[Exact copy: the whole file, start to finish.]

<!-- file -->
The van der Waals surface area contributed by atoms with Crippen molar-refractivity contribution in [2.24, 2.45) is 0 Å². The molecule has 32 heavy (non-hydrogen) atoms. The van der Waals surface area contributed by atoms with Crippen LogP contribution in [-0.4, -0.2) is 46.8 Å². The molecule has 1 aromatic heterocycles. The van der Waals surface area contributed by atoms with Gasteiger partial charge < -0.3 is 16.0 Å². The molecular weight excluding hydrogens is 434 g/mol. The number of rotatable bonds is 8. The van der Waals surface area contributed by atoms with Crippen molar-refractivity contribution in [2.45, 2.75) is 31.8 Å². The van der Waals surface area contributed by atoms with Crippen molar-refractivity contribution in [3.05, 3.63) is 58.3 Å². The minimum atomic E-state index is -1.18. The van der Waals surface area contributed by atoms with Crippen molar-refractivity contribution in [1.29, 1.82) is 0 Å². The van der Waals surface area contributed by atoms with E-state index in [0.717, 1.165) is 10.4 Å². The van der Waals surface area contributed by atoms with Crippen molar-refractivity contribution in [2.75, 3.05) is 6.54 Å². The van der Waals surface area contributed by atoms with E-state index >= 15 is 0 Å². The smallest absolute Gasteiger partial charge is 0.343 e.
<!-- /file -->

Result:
The van der Waals surface area contributed by atoms with Crippen molar-refractivity contribution in [2.24, 2.45) is 0 Å². The molecule has 32 heavy (non-hydrogen) atoms. The van der Waals surface area contributed by atoms with Crippen LogP contribution in [-0.4, -0.2) is 46.8 Å². The molecule has 1 aromatic heterocycles. The van der Waals surface area contributed by atoms with Gasteiger partial charge < -0.3 is 16.0 Å². The molecular weight excluding hydrogens is 434 g/mol. The number of rotatable bonds is 8. The van der Waals surface area contributed by atoms with Crippen molar-refractivity contribution in [2.45, 2.75) is 31.8 Å². The van der Waals surface area contributed by atoms with Crippen molar-refractivity contribution in [3.05, 3.63) is 58.3 Å². The minimum atomic E-state index is -1.18. The van der Waals surface area contributed by atoms with Crippen molar-refractivity contribution in [1.29, 1.82) is 0 Å². The van der Waals surface area contributed by atoms with E-state index in [0.717, 1.165) is 10.4 Å². The van der Waals surface area contributed by atoms with Crippen molar-refractivity contribution in [2.75, 3.05) is 6.54 Å². The van der Waals surface area contributed by atoms with E-state index >= 15 is 0 Å². The smallest absolute Gasteiger partial charge is 0.343 e.